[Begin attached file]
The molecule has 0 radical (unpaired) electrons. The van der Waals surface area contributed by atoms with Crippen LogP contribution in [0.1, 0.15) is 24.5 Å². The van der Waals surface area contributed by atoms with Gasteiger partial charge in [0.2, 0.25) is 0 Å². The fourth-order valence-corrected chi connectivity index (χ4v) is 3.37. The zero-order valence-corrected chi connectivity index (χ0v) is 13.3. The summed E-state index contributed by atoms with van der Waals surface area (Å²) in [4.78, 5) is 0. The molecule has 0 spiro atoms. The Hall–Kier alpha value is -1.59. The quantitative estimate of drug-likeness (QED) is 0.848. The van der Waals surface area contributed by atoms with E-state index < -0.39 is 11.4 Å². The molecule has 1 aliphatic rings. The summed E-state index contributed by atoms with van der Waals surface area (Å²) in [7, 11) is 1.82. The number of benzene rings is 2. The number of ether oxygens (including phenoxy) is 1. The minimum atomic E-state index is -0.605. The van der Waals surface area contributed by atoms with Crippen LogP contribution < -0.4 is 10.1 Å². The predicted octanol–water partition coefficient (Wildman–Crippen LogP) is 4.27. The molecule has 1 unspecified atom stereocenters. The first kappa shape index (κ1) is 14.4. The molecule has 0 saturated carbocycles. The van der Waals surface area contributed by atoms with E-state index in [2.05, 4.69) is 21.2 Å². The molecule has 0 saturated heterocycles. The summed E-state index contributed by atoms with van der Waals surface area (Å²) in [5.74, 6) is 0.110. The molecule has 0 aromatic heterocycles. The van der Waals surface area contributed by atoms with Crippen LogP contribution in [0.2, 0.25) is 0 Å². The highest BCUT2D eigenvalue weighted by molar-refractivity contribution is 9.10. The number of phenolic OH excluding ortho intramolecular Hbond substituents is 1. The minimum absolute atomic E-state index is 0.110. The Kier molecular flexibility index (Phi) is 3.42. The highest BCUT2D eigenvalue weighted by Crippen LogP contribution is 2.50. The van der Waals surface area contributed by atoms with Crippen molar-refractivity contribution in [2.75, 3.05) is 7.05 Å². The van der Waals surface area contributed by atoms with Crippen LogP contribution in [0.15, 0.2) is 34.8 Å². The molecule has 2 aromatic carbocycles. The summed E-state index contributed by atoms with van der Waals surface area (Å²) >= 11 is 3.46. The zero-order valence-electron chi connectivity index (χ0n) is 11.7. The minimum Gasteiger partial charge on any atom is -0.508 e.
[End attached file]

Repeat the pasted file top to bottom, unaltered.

The molecule has 0 radical (unpaired) electrons. The van der Waals surface area contributed by atoms with Crippen LogP contribution in [0.1, 0.15) is 24.5 Å². The van der Waals surface area contributed by atoms with Gasteiger partial charge in [0.2, 0.25) is 0 Å². The fourth-order valence-corrected chi connectivity index (χ4v) is 3.37. The zero-order valence-corrected chi connectivity index (χ0v) is 13.3. The summed E-state index contributed by atoms with van der Waals surface area (Å²) in [4.78, 5) is 0. The molecule has 0 spiro atoms. The Hall–Kier alpha value is -1.59. The quantitative estimate of drug-likeness (QED) is 0.848. The van der Waals surface area contributed by atoms with E-state index < -0.39 is 11.4 Å². The molecule has 1 aliphatic rings. The summed E-state index contributed by atoms with van der Waals surface area (Å²) in [7, 11) is 1.82. The number of benzene rings is 2. The number of ether oxygens (including phenoxy) is 1. The minimum atomic E-state index is -0.605. The van der Waals surface area contributed by atoms with Crippen LogP contribution < -0.4 is 10.1 Å². The predicted octanol–water partition coefficient (Wildman–Crippen LogP) is 4.27. The molecule has 1 unspecified atom stereocenters. The first kappa shape index (κ1) is 14.4. The molecule has 0 saturated carbocycles. The van der Waals surface area contributed by atoms with E-state index in [2.05, 4.69) is 21.2 Å². The molecule has 0 saturated heterocycles. The summed E-state index contributed by atoms with van der Waals surface area (Å²) in [5.74, 6) is 0.110. The molecule has 0 aromatic heterocycles. The van der Waals surface area contributed by atoms with Crippen LogP contribution in [0.2, 0.25) is 0 Å². The highest BCUT2D eigenvalue weighted by molar-refractivity contribution is 9.10. The number of phenolic OH excluding ortho intramolecular Hbond substituents is 1. The minimum absolute atomic E-state index is 0.110. The Kier molecular flexibility index (Phi) is 3.42. The highest BCUT2D eigenvalue weighted by Crippen LogP contribution is 2.50. The van der Waals surface area contributed by atoms with Crippen molar-refractivity contribution in [2.75, 3.05) is 7.05 Å². The van der Waals surface area contributed by atoms with Crippen LogP contribution in [0.15, 0.2) is 34.8 Å². The molecule has 2 aromatic carbocycles. The summed E-state index contributed by atoms with van der Waals surface area (Å²) >= 11 is 3.46. The zero-order valence-electron chi connectivity index (χ0n) is 11.7. The minimum Gasteiger partial charge on any atom is -0.508 e.